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    Update the local cache automatically when making mutations
    2m 17s

Update the local cache automatically when making mutations

Rares Matei
InstructorRares Matei

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Published 10 months ago
Updated 6 months ago

Understanding how Apollo normalises objects and how it stores them in the cache is especially helpful when writing our mutations. We'll see how just by making sure we return the ID of the changed entity from a mutation, plus any updated fields, Apollo will automatically make the necessary updates in the cache and re-render any components listening to that specific chunk of data.

Instructor: [0:00] We have a small issue. If I open up, let's say, the first note, and we make an update to it and press Save, the note will update on the backend, but this note here on the left, it still has the old text. That's not good.

[0:15] We learned in the previous lesson that any GraphQL objects coming back over the network are normalized and integrated into the Apollo cache. It happens that our backend is nice enough, it allows us to return the updated note from our mutation, and I can ask for the new and updated content.

[0:36] Because Apollo can't normalize an object without an ID, I'll need to return that as well. It's enough to just return the changed fields here. I don't need to return anything else, because as we saw in the previous lesson, Apollo takes any fields you give it and merges them in into existing objects in the cache.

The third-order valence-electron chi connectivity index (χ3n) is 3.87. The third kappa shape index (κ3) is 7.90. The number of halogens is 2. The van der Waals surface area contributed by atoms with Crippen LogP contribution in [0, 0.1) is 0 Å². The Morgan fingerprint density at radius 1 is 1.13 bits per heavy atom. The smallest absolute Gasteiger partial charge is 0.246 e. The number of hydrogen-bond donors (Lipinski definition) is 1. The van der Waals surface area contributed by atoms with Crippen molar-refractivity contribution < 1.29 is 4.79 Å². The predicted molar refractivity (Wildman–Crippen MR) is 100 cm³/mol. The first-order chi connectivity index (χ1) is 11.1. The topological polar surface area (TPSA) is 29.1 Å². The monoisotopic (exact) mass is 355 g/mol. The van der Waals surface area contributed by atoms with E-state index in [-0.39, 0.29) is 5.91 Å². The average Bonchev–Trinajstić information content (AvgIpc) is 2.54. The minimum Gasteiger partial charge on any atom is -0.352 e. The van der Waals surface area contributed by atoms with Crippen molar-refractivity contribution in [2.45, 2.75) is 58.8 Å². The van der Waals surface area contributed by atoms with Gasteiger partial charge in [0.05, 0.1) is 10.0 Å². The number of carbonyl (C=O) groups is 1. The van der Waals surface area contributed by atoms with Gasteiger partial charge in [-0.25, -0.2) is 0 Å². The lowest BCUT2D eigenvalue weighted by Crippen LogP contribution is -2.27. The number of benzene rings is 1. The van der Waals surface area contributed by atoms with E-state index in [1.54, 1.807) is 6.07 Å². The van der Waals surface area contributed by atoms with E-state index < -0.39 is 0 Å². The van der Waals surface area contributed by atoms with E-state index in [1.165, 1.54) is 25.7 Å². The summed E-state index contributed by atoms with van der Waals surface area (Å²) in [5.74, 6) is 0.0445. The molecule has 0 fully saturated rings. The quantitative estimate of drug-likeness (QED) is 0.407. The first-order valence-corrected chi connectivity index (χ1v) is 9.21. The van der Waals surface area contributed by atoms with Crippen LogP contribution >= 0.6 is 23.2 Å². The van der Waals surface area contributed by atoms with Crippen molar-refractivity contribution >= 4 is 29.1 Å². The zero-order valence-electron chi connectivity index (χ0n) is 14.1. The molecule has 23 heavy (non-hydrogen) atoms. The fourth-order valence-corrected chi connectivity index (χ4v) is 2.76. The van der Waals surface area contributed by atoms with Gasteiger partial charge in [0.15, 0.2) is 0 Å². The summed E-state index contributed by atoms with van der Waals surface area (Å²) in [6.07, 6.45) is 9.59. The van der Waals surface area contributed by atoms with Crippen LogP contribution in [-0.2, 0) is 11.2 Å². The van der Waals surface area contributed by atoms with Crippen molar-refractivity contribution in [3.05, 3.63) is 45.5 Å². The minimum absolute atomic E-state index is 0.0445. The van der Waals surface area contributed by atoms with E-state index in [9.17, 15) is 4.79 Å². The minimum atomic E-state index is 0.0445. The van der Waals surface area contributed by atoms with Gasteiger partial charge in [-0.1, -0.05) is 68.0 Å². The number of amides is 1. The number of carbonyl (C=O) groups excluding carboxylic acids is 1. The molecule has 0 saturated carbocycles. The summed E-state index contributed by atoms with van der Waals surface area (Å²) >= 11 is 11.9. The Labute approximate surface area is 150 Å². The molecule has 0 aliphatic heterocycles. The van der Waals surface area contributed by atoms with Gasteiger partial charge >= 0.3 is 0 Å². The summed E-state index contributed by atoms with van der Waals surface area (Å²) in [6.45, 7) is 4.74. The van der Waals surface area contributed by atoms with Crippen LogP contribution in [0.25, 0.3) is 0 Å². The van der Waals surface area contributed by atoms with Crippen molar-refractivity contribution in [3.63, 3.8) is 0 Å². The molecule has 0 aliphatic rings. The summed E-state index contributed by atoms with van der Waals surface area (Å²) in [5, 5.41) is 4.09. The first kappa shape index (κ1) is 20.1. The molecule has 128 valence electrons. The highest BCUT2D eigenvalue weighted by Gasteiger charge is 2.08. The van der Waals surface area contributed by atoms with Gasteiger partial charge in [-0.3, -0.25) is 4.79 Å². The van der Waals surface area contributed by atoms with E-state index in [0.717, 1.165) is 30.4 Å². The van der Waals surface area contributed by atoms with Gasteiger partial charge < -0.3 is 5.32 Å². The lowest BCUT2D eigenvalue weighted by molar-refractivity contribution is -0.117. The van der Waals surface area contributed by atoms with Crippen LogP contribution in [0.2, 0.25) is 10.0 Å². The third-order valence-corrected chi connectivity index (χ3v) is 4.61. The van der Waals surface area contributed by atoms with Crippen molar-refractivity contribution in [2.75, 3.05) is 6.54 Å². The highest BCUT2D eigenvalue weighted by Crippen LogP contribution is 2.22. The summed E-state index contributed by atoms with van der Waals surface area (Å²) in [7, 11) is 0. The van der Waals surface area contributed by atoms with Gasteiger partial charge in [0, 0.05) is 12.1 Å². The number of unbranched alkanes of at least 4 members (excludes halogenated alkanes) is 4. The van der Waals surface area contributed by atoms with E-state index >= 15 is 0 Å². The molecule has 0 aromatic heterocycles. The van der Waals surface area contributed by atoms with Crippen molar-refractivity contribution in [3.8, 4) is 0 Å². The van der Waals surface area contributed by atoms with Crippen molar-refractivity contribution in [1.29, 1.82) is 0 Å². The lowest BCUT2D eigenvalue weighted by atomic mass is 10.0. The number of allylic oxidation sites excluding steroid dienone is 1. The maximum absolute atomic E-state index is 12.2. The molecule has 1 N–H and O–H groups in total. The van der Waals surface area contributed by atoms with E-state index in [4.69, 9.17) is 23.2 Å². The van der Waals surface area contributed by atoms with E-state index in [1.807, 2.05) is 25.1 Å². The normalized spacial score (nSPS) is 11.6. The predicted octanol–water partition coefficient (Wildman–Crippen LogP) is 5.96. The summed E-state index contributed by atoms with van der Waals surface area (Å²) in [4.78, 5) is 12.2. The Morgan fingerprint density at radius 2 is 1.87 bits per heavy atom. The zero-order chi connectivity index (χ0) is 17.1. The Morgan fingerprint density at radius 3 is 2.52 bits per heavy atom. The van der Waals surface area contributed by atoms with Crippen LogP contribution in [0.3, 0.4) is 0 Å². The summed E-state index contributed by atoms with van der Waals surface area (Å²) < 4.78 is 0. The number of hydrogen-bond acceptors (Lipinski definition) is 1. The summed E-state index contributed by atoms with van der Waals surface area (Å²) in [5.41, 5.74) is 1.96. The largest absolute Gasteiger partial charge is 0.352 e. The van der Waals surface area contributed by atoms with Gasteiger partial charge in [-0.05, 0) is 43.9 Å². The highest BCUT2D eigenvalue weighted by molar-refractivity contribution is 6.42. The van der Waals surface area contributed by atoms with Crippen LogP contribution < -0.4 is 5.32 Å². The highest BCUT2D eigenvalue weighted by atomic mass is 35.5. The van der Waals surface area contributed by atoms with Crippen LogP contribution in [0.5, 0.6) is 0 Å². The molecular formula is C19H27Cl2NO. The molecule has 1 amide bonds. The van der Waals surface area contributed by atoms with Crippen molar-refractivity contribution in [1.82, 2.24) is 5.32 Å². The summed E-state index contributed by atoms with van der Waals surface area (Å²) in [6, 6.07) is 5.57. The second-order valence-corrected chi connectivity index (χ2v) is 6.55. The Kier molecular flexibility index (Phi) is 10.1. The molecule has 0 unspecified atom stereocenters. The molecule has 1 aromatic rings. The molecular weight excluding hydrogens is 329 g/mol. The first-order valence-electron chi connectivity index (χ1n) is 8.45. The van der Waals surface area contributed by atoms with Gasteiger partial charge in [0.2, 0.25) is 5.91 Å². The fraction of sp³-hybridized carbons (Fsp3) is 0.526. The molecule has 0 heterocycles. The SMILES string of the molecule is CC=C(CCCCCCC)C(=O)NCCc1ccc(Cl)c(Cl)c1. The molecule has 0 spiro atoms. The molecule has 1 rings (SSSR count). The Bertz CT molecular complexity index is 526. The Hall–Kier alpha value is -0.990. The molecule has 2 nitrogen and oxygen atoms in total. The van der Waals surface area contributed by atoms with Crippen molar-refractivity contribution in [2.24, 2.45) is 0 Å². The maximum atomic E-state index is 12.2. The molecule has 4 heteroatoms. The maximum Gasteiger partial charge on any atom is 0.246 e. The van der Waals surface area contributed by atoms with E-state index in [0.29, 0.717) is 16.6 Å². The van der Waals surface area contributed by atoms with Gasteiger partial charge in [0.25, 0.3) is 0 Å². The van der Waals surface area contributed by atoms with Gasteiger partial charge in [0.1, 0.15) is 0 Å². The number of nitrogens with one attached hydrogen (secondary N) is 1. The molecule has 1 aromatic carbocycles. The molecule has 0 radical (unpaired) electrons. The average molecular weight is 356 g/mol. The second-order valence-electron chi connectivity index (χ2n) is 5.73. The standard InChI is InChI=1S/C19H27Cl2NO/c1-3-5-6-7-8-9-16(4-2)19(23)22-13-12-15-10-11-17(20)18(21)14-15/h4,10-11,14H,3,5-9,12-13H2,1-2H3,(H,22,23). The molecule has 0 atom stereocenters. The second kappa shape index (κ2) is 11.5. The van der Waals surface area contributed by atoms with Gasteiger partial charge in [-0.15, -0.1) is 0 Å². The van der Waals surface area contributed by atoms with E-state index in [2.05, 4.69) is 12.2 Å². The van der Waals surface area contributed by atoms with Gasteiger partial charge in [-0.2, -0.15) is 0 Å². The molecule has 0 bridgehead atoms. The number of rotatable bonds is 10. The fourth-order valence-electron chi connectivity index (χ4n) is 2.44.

[0:55] Now, I went ahead and reset my app. The first note is back to normal. If I make a change to it...and I'm going to press Save, but the keep an eye on this note here on the left. I'll press Save, it updates as well in real time.

[1:09] If we look at the network request, we can see that it's correctly returning us the changed fields, along with the ID of the note that was changed and the type name. Apollo is going to use the type name and the ID to determine what to update in the cache. Then, it's going to change the content field of that item.

[1:34] We can confirm this as well. If we open up the Apollo tab, go to the cache, and if we look at the first note, we can see that, yes, it has the edit, but then it also has the normal fields, like category. That hasn't disappeared. Apollo does all this work behind the scenes to normalize and structure your data, so that edits like this just work.

[1:57] It needs your help, though. You first need to make sure that your backend returns the changed object from your mutations. Then, you need to actually ask for those objects when you do the mutation, ensuring you add all the necessary changed fields. Then, you also include the ID, so that Apollo knows what to update.